History of Royal College in 1932 is ‘born again’

Yomal Senerath-Yapa, in Sunday Times, 11 August 2019

A reprint of “The History of Royal College”, a 1932 biography of the school authored by students, was launched at the BMICH yesterday in an event organised by the Royal College 1960 Group, in association with the Royal College Union.

Head of the Project Team Senaka Weeraratna hands over a copy of the second edition of the 1932 publication to Prime Minister Ranil Wickremesinghe. Royal College Principal B.A. Abeyratna stands by. Former Royal rugby football captain and coach U.L. Kaluarachchi made the keynote address at yesterday’s launch. Dr. Ajit Wijesundera and Mr. Vajira Gunawardene were the other members of the Project Team.

The chief guest was Prime Minister Ranil Wickremesinghe, a member of the 1960 intake of Royal College. The book is recorded to be the second history of a school written by its students, the first being the biography by students of the Merchant Taylors’ school in Northwood, Hertfordshire- which served as a model for the Royal students.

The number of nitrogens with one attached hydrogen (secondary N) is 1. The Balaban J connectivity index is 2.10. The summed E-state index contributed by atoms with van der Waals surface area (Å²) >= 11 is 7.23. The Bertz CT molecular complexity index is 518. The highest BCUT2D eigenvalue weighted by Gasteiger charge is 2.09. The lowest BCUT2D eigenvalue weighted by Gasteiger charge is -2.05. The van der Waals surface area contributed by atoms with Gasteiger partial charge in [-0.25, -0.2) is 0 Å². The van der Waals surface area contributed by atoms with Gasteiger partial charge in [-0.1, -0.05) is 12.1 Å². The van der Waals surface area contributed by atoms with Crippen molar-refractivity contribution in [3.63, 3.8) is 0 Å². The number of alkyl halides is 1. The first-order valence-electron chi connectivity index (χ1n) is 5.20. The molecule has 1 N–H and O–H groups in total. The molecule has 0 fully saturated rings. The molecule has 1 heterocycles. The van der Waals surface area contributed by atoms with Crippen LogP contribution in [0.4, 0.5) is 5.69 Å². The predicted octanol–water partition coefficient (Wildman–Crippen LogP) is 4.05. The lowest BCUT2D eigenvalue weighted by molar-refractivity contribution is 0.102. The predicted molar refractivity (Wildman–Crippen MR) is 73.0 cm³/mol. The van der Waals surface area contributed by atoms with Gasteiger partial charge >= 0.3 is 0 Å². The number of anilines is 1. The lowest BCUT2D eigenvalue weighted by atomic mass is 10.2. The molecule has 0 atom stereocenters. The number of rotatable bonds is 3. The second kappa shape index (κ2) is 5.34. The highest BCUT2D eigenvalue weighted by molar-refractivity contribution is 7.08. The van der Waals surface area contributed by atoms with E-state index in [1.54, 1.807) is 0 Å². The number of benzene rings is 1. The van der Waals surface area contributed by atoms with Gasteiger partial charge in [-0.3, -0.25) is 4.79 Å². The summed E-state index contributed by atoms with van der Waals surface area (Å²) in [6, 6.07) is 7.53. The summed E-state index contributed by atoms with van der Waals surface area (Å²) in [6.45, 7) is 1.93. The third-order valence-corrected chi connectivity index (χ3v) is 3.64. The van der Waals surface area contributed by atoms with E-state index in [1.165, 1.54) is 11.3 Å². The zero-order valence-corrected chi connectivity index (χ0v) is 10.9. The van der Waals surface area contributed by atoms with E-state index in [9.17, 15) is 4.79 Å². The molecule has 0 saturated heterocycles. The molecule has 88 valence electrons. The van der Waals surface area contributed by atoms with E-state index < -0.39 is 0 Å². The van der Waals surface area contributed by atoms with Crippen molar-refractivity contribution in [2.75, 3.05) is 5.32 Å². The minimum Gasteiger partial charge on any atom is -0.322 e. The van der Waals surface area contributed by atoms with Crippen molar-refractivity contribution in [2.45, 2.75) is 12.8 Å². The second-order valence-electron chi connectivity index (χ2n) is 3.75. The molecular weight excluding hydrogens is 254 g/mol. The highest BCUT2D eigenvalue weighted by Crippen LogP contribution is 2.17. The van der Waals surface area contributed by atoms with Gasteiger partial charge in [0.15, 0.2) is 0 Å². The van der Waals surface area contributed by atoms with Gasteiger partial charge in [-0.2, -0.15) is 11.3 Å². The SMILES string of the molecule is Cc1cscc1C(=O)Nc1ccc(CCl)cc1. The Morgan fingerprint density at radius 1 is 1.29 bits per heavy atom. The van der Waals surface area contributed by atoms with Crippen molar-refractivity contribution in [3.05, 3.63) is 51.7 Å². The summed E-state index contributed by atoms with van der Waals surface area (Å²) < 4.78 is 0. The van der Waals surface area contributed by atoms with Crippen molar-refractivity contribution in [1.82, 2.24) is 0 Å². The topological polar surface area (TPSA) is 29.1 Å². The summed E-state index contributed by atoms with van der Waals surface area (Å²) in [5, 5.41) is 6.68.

Twenty boys, aged 15 to 19, compiled the book under the guidance of four masters and the then Principal H. L. Reed. It was launched by the old boys on the eve of Mr. Reed’s departure as Principal, at the Galle Face Hotel on March 12, 1932. The book later became a rare collector’s item.

A search for the book began in recent years following a reference in S.S. Perera’s ‘History of Royal College’ published in 1985 in connection with the 150th year of the school. A digital copy was consequently discovered by a member of the 1960 Group- an online version of a volume preserved at the Library of the University of Michigan, USA.

Originally published by H. W. Cave and Company, the second edition has been published by Vijitha Yapa Publications. Reproduced as a facsimile of the original, the history begins with an appraisal of “Education in Ceylon before the time of Royal College”. The first chapter is devoted to the prototype called the “Hill Street Academy”, run in the back veranda of a Pettah church for twenty boys. It is a record of the school’s progress from being the “Colombo Academy” to Royal College and ends with the role the school played in ‘the Great War’ (the first world war).

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ALSO SEE

Eardley Lieversz: “When Royal ended an 18-Year Drought” in https://cricketique.wordpress.com/2019/06/06/1969-royal-thomian-when-royal-ended-an-18-year-drought/

 

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